• The said material aspect has not been considered by the learned Sessions Judge, thereby erroneously convicted the accused under the provisions of Section 376 of IPC in the absence of any provision attracting the offence under the provisions of Indian Penal Code.
    • the Court concluded,The material on record clearly establish that, based on aforesaid circumstances the prosecution has proved beyond reasonable doubt that accused is guilt of homicidal death of deceased and the evidence on record is consistent only with the hypothesis of the guilt of accused.
    • Right to dignity is also expanded to a dead person.”
  2. On Wednesday the Allahabad High Court held that individuals have the fundamental right to change their names as per their personal preference and this right comes within the scope of right to life under Article 21 of the Constitution.
    • In an order passed on May 25, single-judge Justice Ajay Bhanot observed that a name is of universal human value and a cherished right across jurisdictions. 
    • the Court said, The intimacy of human life and a person’s name is undeniable. The right to keep a name of choice or change the name according to personal preference comes within the mighty sweep of the right to life guaranteed under Article 21 of the Constitution of India. The importance of a name is an universal human value and a cherished right across jurisdictions. The fundamental right to keep or change a name is vested in every citizen by virtue of Article 19(1)(a) and Article 21 of the Constitution of India. But it is not an absolute right and is subject to various reasonable restrictions as may be prescribed by law.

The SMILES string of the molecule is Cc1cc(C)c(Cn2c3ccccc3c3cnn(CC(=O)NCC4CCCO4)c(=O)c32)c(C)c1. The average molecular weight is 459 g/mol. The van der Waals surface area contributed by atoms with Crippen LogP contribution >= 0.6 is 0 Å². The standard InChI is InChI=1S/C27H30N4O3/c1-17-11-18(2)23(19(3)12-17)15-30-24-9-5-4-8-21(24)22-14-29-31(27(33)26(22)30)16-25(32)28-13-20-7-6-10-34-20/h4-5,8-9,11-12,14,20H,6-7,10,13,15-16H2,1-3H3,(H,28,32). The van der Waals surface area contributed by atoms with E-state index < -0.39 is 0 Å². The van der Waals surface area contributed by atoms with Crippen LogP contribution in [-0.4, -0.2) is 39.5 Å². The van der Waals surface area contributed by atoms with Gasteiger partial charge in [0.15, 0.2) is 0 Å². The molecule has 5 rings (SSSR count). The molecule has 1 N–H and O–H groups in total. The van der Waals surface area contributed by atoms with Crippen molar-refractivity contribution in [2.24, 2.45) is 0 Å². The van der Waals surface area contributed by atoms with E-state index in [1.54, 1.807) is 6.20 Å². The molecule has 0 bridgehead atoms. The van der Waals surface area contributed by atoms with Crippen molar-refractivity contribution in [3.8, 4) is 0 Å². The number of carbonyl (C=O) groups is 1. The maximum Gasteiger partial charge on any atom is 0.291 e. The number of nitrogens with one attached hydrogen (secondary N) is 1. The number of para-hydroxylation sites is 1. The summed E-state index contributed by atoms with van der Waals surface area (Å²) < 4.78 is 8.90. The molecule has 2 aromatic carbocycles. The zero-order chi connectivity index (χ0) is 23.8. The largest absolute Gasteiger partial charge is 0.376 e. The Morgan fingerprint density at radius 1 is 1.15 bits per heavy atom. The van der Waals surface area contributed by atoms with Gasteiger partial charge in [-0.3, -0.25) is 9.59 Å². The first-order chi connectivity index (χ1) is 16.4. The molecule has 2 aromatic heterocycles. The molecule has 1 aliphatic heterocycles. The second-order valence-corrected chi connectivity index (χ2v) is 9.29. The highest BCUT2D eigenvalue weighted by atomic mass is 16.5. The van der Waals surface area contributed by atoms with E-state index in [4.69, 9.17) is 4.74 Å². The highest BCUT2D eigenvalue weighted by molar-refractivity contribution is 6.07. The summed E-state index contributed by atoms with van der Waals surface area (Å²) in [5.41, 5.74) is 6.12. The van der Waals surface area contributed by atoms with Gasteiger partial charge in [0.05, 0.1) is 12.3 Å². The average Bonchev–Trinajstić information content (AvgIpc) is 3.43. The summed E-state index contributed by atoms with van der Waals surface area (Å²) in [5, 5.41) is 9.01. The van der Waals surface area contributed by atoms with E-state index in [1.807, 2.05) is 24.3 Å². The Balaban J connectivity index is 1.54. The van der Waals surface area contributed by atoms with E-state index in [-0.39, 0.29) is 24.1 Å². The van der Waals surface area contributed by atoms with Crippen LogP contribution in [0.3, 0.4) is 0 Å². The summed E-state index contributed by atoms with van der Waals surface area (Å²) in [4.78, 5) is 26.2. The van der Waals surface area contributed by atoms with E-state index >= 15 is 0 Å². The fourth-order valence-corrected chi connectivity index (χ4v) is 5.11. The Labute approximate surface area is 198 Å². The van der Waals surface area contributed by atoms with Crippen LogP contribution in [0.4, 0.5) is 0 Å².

• the judge emphasiesd, This constitutes violation of right to equality under Article 14 of the Constitution of India. The restrictions contained in Regulation 40 () are disproportionate and fail the test of reasonable restrictions on fundamental rights under Articles 19(1)(a), 21 and 14 of the Constitution of India. They are arbitrary and infringe the fundamental right to choose and change own’s name vested by virtue of the Constitution of India.